One of the more durable achievements of the previous Government was the establishment of the Monetary Policy Committee (MPC), whose work – for around a decade – was widely praised. As the recession took hold, the MPC does seem to have been seriously off the pace. The announcement earlier this week that the Consumer Price Index had risen to 4% is way off the MPC’s prescribed target. Indeed, it looks likely that higher interest rates – for all their negative economic growth implications – will shortly be confirmed.
Worryingly for millions of households, the prices of basic products, including many foods and travel, are rising sharply. In certain sectors, though, price cutting remains to the fore – evidence that a highly competitive market is the best antidote to inflationary trends. However, as the 1970s demonstrated, eliminating inflation – once it has taken hold – is no easy task. At its peak, in the mid-1970s, it reached almost 27%. Aside from rigorous control of the money supply – quantitive easing notwithstanding – the market should be allowed to set prices.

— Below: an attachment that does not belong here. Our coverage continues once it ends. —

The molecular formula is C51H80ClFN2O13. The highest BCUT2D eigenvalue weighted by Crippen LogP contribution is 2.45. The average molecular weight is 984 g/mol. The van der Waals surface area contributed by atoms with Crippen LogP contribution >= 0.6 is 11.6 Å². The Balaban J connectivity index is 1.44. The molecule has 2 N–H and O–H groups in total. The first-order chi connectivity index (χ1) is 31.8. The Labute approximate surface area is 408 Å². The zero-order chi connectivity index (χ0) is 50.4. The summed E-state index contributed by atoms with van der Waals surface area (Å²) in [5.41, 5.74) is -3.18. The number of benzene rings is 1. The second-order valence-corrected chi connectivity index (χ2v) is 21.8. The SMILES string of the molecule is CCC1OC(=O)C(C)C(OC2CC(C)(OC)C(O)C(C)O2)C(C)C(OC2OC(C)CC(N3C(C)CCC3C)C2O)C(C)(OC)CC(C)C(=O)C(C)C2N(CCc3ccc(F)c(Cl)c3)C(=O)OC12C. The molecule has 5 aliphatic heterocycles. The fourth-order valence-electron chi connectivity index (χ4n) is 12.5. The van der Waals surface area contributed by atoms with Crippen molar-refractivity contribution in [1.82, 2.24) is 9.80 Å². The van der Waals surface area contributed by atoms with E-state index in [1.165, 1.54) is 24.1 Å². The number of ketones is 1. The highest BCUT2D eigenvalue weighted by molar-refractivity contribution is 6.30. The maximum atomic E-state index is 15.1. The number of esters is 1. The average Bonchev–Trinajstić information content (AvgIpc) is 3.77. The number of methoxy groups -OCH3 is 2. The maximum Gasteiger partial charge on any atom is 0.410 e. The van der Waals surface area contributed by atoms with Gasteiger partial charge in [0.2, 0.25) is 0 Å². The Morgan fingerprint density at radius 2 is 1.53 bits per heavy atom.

Memories of the 1970s era include eminently forgettable industrial relations relics such as the Price Commission, Pay Boards and the TUC-backed ‘solemn and binding’ agreements. Fortunately, they – and others - have been consigned to history. It should also be remembered that borrowers, including the government – with its c£1 trillion debt mountain - generally benefit from rising inflation. The recent rise, though, in the 10-year gilt yield represents a partial risk adjustment to higher inflationary expectations.
Amongst the worst losers are savers, many of whom are now retired. Given that they are currently earning minimal interest on their savings, a bout of inflation represents a ‘double whammy’ in the evening of their lives. Is the time now ripe for dealing aggressively with inflation before it becomes embedded?